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Una Hanbury

Una Hanbury

American, born England, 1904 - 1990

Una Hanbury was born in England and trained at the Royal Academy of Art and in Paris. Fleeing England at the onset of World War II, Hanbury and her family moved to Bermuda, then Washington D.C. once the war was over. She first came to New Mexico in 1946 and was inspired to make Santa Fe her home in 1970 during a trip to sculpt the portrait of Georgia O’Keeffe on view here. This bust, which O’Keeffe found too harsh for her liking, was part of a larger portrait series in bronze of famous women that Hanbury worked on over the course of her career.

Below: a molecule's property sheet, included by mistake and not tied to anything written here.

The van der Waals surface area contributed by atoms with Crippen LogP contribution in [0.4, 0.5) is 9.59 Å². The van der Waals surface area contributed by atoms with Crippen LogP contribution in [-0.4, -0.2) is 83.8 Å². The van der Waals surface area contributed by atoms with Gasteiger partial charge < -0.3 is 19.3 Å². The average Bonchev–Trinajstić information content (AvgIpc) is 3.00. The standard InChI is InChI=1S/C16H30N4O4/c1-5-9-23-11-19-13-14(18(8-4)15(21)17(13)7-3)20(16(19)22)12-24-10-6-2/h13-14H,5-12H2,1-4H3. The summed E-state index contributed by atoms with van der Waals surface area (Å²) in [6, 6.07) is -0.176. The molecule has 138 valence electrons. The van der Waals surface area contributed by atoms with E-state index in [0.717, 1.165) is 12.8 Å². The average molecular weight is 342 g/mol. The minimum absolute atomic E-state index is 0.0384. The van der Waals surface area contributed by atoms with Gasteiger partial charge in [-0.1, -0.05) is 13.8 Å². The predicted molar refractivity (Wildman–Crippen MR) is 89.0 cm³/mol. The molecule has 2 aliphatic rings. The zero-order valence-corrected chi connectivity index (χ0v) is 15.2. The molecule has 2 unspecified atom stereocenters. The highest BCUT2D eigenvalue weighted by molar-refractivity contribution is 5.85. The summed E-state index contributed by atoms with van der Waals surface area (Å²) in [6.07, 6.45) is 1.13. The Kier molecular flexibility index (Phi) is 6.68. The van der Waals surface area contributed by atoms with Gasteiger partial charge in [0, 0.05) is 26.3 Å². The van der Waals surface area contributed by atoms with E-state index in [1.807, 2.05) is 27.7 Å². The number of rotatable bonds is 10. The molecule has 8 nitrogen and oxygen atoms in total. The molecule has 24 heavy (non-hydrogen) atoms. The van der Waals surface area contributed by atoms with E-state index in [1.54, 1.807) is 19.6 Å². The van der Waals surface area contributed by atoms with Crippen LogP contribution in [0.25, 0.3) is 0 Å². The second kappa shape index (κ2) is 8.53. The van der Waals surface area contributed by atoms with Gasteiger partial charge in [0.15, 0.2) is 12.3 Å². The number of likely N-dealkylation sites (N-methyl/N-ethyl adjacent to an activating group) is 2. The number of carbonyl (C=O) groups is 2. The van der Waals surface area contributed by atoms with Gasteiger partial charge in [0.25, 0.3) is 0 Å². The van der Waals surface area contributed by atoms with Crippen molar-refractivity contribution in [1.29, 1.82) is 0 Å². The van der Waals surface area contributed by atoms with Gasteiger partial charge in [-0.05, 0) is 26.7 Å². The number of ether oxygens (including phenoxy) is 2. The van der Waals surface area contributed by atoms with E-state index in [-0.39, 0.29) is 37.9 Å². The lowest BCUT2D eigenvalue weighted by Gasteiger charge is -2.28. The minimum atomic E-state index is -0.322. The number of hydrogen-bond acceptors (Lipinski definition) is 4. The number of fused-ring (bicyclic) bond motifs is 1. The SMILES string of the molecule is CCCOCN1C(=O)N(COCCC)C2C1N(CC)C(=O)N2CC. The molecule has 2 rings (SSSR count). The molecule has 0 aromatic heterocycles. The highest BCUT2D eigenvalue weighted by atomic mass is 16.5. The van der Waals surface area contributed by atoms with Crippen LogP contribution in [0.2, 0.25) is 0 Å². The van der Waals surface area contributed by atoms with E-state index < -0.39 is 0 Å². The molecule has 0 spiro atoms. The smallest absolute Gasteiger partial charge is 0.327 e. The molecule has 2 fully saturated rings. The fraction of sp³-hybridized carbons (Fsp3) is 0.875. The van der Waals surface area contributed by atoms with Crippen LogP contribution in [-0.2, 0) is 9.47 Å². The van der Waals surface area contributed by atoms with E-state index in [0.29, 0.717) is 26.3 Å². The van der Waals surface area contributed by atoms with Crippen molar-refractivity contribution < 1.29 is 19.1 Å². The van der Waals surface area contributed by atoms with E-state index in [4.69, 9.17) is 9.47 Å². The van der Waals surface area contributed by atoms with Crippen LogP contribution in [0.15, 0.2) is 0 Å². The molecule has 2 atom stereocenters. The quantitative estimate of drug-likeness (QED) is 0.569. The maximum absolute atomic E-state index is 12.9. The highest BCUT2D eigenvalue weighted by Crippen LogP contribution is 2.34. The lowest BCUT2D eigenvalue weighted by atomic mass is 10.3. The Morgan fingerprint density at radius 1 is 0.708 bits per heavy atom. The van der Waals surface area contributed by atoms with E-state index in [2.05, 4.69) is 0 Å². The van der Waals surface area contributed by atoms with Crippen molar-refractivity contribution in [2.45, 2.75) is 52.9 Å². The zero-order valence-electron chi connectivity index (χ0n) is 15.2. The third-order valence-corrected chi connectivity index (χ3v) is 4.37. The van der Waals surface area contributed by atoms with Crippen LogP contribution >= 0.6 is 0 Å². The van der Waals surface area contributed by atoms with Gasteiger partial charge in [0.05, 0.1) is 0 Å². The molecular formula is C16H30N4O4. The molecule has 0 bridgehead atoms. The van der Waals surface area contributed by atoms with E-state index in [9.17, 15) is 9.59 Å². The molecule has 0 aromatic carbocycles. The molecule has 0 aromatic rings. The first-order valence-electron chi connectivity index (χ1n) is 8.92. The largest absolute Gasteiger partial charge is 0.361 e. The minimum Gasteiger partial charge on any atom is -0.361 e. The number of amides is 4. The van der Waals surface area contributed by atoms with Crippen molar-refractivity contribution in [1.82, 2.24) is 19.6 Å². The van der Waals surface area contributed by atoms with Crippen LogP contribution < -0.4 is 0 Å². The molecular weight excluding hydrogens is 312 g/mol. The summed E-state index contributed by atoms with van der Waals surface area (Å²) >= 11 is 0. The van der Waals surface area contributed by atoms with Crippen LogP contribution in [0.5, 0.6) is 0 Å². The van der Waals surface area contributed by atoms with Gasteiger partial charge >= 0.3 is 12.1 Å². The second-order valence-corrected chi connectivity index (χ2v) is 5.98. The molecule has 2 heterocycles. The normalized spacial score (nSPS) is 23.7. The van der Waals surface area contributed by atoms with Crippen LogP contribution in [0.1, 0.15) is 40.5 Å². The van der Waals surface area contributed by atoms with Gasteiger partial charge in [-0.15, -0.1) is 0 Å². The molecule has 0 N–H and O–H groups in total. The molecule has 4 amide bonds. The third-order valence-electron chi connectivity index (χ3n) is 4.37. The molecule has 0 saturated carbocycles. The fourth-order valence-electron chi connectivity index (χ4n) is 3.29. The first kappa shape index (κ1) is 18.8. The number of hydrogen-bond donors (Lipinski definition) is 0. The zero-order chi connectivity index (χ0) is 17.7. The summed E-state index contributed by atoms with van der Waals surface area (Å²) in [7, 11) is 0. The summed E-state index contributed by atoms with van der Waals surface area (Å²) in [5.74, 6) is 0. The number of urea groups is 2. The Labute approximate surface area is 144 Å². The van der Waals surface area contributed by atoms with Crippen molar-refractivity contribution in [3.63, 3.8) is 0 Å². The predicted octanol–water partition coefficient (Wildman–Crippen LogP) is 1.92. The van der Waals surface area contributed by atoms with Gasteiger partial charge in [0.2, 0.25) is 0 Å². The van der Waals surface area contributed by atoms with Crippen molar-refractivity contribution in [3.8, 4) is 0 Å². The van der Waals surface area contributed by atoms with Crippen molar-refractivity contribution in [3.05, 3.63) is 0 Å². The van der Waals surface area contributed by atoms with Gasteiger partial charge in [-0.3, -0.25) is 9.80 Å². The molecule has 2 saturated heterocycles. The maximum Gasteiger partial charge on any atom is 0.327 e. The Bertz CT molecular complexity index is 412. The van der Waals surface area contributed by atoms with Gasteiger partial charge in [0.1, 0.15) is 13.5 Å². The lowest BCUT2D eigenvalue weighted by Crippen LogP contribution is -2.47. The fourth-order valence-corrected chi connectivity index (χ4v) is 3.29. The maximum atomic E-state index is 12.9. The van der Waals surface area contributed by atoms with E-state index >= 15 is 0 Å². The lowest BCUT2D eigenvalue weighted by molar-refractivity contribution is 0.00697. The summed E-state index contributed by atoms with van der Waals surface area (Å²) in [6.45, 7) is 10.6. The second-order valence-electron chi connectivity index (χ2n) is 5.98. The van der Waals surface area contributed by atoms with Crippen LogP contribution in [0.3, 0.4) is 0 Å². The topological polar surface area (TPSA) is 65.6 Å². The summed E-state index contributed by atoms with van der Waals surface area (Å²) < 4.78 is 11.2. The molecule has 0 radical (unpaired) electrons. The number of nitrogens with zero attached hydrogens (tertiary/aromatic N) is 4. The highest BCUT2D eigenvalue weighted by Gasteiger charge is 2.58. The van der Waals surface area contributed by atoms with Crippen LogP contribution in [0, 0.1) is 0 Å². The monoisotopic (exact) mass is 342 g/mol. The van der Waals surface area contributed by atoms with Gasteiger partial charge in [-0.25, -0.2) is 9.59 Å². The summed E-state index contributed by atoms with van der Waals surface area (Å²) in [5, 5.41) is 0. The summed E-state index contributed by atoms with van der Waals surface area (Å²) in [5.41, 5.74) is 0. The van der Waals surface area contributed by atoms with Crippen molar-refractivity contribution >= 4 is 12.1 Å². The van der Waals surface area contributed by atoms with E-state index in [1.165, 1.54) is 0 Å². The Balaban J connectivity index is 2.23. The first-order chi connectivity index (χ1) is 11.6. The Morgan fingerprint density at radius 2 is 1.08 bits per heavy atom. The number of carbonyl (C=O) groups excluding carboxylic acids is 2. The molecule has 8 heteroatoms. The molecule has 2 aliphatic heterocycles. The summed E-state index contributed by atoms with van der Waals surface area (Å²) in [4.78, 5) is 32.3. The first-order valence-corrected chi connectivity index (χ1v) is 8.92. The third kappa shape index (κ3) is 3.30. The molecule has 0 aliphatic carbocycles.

Hanbury’s specialty was the portrait bust. She commented “A portrait bust reflects the joy and potential for happiness in a personality. In fact, I have found that an insecure person is often reassured and given self-confidence by what the artist sees in him or her as an individual.” She was particularly interested in capturing the spirit of her subjects, taking care to get to know them as people, and once claimed that she would only sculpt people she liked. Her success in sculpting portraits earned her the honor of being the only living sculptor to have multiple works of art in the National Portrait Gallery in Washington D.C. during her lifetime. Hanbury was also an accomplished sculptor of animals, unsurprising since she studied with the distinguished animal painter Frank Calderon in England. Hanbury’s animal sculptures focused primarily on wildlife from the Southwest and she received regular commissions from prominent ranchers to sculpt their horses and new born foals. (Waguespack, 2018).